Thursday, January 19, 2012

Shadows In A Timeless Myth Presents - The Silver Age of Mythology

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The Silver Age was far inferior to that of gold; but virtue still dwelt on earth, and the Immortals had not altogether departed from the abodes of men. Jupiter then divided the year into seasons, shortened the winter days, and let loose the northern blasts, so that men were obliged to build dwellings, and cultivate the ungrateful soil.

Their first habitations were caves and grottoes, leafy coverts of the forest, or huts rudely constructed of the trunks of trees and interwoven boughs.

The Brazen Age came next; men grew fierce and warlike, but were not as yet altogether impious.
The Iron Age gave birth to all the calamities that afflict mankind. Avarice and violence reigned supreme; men were not satisfied to till the earth, but dug into its hidden mines, and drew thence gold and iron, potent instruments of ill to man.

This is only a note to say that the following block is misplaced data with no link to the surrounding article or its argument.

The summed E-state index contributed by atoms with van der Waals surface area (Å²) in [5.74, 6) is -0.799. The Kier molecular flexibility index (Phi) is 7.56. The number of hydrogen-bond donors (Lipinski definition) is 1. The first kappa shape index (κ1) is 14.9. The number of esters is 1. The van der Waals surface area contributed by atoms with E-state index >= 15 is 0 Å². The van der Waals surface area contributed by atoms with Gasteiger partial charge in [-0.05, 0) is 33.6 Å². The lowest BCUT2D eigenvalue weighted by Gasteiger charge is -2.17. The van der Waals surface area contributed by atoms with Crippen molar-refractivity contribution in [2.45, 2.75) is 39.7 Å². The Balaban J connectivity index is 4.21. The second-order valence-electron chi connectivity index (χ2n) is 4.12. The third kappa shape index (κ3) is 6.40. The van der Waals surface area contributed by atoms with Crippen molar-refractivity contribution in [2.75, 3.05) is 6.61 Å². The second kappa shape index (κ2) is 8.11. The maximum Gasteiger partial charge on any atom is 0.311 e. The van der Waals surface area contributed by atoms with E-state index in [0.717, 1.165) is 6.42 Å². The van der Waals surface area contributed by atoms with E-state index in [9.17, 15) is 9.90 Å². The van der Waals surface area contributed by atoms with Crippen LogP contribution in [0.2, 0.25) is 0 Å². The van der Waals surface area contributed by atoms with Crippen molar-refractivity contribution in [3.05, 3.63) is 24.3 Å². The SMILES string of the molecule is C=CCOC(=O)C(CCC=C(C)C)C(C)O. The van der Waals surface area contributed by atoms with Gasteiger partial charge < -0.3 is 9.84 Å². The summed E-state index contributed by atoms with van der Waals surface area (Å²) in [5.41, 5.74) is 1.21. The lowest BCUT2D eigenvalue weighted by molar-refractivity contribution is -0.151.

The same poet says:
“Then land-marks limited to each his right;  
For all before was common as the light.  
Nor was the ground alone required to bear  
Her annual income to the crooked share,  
But greedy mortals, rummaging her store,  
Digged from her entrails first the precious ore 
(Which next to hell the prudent gods had laid,) 
And that alluring ill to sight displayed.  
Thus cursed steel, and more accursed gold,  
Gave mischief birth, and made that mischief bold: 
And double death did wretched man invade,  
By steel assaulted, and by gold betrayed.”  
Dryden’s Ovid.
Compiled From Sources In The Public Domain.

Smiles & Good Reading,
It is not wealth one asks for, but just enough to preserve one’s dignity, to work unhampered, to be generous, frank and independent. W. Somerset Maugham (1874-1965) Of Human Bondage, 1915

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